Manotsuru 3 Sakes.jpg

Kura Selections – Manotsuru by Obata Bewery

Youji's Sake Notes 2-1

 

I have three types of sake to pair with my food for upcoming omakase tasting dinner pop up in Town of Scituate, MA. Traditionally, we don’t pair sake with food, but time has been changed. Now in Japan, we pair food and sake like food and wine in Europe, and many sake breweries seem to adapt to the modern-day dining style.

Flavor Matters? – Pairing with Food

My question is always about what part of food to pair with sake, and what part of sake to pair with food. Texture or temperature both in food and sake is advance, and not consistent to get a pleasant result. Flavors can be changed in different temperatures and diner’s taste, but flavors have more layers to accept each other flexibly. So I usually take flavors on both sides, especially backgrounds in food and sake pairing. For the event this week, I will pair each sake with original sauces from the place, Mullaney’s Seafood.

Demon Slayer “Onikoroshi” Tokubetsu Honjozo with Mullaney’s Remoulade

Honjozo is a premium category, unlike Junmai, up to 10% (usually much less%) of neutral sake is added during fermentation process to get desired flavors, come out in the final product. “Tokubetsu” means “something special”, in this case, rice milling rate is 60% (remaining). “Onikoroshi” literally means “to slay demons” because the sake is very dry but so easy to drink so that demons get drunk”. K701, traditional yeast is used, which brings up orange oil like flavor. Sake meter value (nihonshudo) is +15, driest, but it is also crisp and smooth with mustard seeds flavor after three seconds. I plan to pair this Tokubetsu Honjozo sake and live scallop appetizer with remoulade that has mayonnaise, mustard, horseradish.  And I hope it complements blood orange vinaigrette that I will use.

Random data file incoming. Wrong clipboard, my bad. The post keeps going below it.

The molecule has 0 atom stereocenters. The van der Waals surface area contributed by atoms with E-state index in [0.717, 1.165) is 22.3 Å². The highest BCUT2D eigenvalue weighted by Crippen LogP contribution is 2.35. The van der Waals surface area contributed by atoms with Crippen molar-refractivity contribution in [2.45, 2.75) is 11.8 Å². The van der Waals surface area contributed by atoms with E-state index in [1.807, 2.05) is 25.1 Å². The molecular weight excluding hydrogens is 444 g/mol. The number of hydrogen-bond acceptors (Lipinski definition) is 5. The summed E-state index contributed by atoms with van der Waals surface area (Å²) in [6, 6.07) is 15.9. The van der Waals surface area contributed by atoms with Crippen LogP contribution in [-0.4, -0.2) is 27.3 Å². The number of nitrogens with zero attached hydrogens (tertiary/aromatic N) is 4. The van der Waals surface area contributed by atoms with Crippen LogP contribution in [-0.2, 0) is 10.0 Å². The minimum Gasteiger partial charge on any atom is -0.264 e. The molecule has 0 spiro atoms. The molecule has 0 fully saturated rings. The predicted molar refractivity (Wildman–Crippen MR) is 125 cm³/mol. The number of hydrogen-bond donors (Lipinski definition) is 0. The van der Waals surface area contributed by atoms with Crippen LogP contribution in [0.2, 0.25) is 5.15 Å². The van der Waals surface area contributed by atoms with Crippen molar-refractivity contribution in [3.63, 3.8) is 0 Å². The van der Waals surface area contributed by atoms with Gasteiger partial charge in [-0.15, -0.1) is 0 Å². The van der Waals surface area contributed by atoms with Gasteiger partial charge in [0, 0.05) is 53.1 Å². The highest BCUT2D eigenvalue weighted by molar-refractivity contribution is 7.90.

Crane Junmai with Mullaney’s Kelp Pesto

Crane is made from only Koshiibuki table rice, (Others are made from Gohyakumangoku and Koshiibuki) milled to 65%. No neutral alcohol added, which doesn’t mean it’s a better sake, but you will have layers of aromas like pineapple, guava, banana candies, and yogurt. K601 traditional yeast makes the taste smooth. On my palate, the taste starts from Sado island’s beautiful soft water to cucumber with yogurt, then white bread (called shoku-pan) to wrap up, with a background layer of leafy taste like Gyokuro tea leaves, which, I think, goes well with local kelp and extra virgin oil in Mullaney’s Kelp Pesto brushed on striper in miso bouillabaisse.

Pure Bloom Off-Dry Junmai Ginjo with Mullaney’s Apricot Ginger Sauce

Pure Bloom is also Junmai Sake, so the aroma and flavors are like Crane. However, it also has Gohyakumangoku milled to 60% to give Ginjo Sake production, and they stop fermentation before all sugar turned into alcohol, so it’s sweet (Sake Meter Value is -20) and the alcohol by volume is 3% less than others. Taste is very clean. Sweetness comes out like flowers blooming without sugary after taste. I find star fruit and yogurt in taste. You can compare it to off-dry white wines like Gewurztraminer or Rheinhessen Riesling. It really goes well with sweetness, sour, and tangy from all the ingredients in the Apricot Ginger Sauce that I use for langoustine dish.

I apologize that it is a bit technical this time. Let’s finish with an old poetry.

“To keep silent and act wise is still not as good as drinking sake, getting drunk, and weeping.”

Check more of it at The Passionate Foodie: Saké Sunday: Poetry & Saké Tasting by Richard Auffery.

 

Would you try it and share your opinion with me? Let’s discuss at “General Discussion” in “Forum” page.

Kanpai!

-Youji